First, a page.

HK loses Alibaba listing

Jack Ma’s e-commerce giant will list in the US as Hong Kong is urged to reform some of its policies.

After months of uncertainty over the highly-anticipated listing of Chinese e-commerce business Alibaba Group, the Jack Ma-led company has decided to take its initial public offering to the US, according to a statement from the firm.

“Alibaba Group has decided to commence the process of an initial public offering in the United States. This will make us a more global company and enhance the company’s transparency, as well as allow the company to continue to pursue our long-term vision and ideals,” the statement said.

Alibaba, backed by CIC International, Boyu Capital and CITIC Capital, as well as CDB Capital, the equity investment arm of China Development Bank, Silver Lake and Temasek, is China’s largest e-commerce business and was hoping to list in Hong Kong.

However, Hong Kong denied its request to retain a partnership structure, where management would control the board despite holding a minority of shares in the company – something not allowed in Hong Kong-listed companies.

Markets have closely watched Alibaba’s discussions with the Hong Kong Stock Exchange over recent months as to whether or not they could offer some exemptions to the rule.

The decision could be detrimental to Hong Kong, which is often pegged as the key listing destination in Asia.

“We wish to thank those in Hong Kong who have supported Alibaba Group. We respect the viewpoints and policies of Hong Kong and will continue to pay close attention to and support the process of innovation and development of Hong Kong,” the Alibaba statement continued.

“Should circumstances permit in the future, we will be constructive toward extending our public status in the China capital market in order to share our growth with the people of China.”

Subsequently, after countless media requests to the Hong Kong Exchanges and Clearing for comment, HKEx chief executive Charles Li admitted the decision hinders Hong Kong’s competitiveness as a listing destination.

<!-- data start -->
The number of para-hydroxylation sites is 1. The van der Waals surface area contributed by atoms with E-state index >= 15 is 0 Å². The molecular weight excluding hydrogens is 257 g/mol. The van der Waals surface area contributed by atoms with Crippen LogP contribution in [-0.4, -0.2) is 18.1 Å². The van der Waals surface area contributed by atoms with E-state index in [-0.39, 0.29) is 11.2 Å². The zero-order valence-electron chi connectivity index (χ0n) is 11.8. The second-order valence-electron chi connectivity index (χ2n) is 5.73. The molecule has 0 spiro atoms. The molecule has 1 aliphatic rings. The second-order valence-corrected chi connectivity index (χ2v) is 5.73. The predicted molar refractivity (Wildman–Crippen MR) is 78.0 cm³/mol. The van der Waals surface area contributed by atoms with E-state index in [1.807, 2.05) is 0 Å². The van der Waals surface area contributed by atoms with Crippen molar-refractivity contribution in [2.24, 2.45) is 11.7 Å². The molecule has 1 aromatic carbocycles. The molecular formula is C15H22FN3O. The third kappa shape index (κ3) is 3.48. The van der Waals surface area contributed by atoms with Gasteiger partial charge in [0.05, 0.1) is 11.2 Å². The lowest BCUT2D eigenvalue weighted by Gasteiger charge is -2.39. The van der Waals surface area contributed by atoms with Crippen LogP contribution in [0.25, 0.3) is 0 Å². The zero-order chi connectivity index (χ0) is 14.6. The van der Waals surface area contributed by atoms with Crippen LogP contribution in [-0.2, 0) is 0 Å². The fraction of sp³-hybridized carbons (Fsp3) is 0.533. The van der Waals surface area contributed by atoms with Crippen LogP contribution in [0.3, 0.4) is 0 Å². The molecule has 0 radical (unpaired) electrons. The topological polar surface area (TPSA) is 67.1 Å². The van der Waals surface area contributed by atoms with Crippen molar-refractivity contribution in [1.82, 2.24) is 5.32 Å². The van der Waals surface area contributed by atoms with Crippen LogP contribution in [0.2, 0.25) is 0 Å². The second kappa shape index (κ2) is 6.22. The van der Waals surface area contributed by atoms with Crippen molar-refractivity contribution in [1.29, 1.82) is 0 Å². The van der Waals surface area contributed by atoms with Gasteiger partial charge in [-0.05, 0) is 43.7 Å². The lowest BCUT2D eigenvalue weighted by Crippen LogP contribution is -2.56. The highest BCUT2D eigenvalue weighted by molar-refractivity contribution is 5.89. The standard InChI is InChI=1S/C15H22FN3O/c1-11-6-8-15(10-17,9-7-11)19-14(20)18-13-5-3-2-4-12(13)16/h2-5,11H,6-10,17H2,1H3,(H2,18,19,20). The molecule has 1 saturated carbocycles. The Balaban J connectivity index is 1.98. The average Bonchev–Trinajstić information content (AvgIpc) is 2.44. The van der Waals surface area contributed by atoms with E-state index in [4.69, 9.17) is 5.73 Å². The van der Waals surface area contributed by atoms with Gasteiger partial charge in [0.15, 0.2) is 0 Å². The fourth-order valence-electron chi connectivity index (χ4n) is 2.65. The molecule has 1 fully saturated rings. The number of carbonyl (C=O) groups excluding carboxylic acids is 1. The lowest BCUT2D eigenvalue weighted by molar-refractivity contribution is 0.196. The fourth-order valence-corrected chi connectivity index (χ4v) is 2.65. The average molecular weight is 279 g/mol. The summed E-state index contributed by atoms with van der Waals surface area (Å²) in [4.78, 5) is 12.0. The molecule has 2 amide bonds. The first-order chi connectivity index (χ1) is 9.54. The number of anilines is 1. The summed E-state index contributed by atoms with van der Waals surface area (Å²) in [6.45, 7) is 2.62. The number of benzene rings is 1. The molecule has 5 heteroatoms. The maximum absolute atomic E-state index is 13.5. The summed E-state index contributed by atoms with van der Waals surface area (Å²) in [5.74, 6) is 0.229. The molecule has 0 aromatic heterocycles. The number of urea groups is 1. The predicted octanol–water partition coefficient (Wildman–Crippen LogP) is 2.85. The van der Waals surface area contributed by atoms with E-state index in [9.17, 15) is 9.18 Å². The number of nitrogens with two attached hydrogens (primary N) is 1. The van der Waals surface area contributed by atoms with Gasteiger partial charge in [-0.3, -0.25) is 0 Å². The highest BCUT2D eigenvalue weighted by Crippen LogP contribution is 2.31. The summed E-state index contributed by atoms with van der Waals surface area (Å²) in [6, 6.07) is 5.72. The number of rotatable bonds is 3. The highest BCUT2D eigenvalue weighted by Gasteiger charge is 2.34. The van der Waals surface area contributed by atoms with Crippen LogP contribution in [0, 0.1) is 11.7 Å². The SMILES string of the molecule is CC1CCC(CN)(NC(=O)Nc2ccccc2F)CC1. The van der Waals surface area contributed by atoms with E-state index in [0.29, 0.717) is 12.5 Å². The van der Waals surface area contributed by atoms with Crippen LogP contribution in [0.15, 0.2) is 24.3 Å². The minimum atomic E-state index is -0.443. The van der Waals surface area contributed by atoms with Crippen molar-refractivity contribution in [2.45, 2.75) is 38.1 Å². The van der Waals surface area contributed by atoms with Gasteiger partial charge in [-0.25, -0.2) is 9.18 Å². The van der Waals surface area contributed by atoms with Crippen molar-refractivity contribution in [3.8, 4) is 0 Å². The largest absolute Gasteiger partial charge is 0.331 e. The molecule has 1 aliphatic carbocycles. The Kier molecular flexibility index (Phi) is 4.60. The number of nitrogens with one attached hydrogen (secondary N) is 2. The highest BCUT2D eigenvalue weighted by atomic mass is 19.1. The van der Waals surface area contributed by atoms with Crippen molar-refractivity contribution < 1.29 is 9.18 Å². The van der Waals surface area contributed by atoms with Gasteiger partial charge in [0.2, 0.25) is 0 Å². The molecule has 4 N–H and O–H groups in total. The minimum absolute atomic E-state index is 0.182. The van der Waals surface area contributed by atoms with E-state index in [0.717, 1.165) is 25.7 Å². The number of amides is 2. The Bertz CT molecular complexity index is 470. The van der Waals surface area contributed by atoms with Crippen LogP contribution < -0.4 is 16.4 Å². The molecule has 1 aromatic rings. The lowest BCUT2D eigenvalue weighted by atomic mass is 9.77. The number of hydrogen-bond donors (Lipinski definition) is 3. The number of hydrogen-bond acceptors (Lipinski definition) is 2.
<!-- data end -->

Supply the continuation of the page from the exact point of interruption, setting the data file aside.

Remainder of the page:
“We respect the company’s decision and wish it well. We are proud of our tradition of respect for the rule of law and adherence to principles. However, we also need to find ways to make our market more responsive and competitive, particularly with respect to new economy or technology companies,” he said in a statement.

“We have to consider possible changes where they might be necessary, with everything according to our due process.  The listing committee's work on shareholding structures didn’t start because of Alibaba and will not end now because of Alibaba. We need to ensure our markets continue to be relevant in the new era of economic development.”

As discussions were on-going in November, Mary Ma, co-founder and chairman of Chinese private equity firm and Alibaba stakeholder Boyu, stepped down from her post at the Hong Kong Stock Exchange where she served on the main board and listing committees, according to an earlier statement from the HKEx.

However, it is unclear whether the move was linked to the potential Alibaba IPO in Hong Kong. Ma was simultaneously appointed as non-executive chairman at the Hong Kong Securities and Futures Commission, according to an SFC statement, replacing out-going non-executive director Hon Chan Kam-lam after six years of service.

Alibaba and selling shareholders now intend to register the proposed offering in the US. The IPO is expected to reach around $15 billion, according to media reports.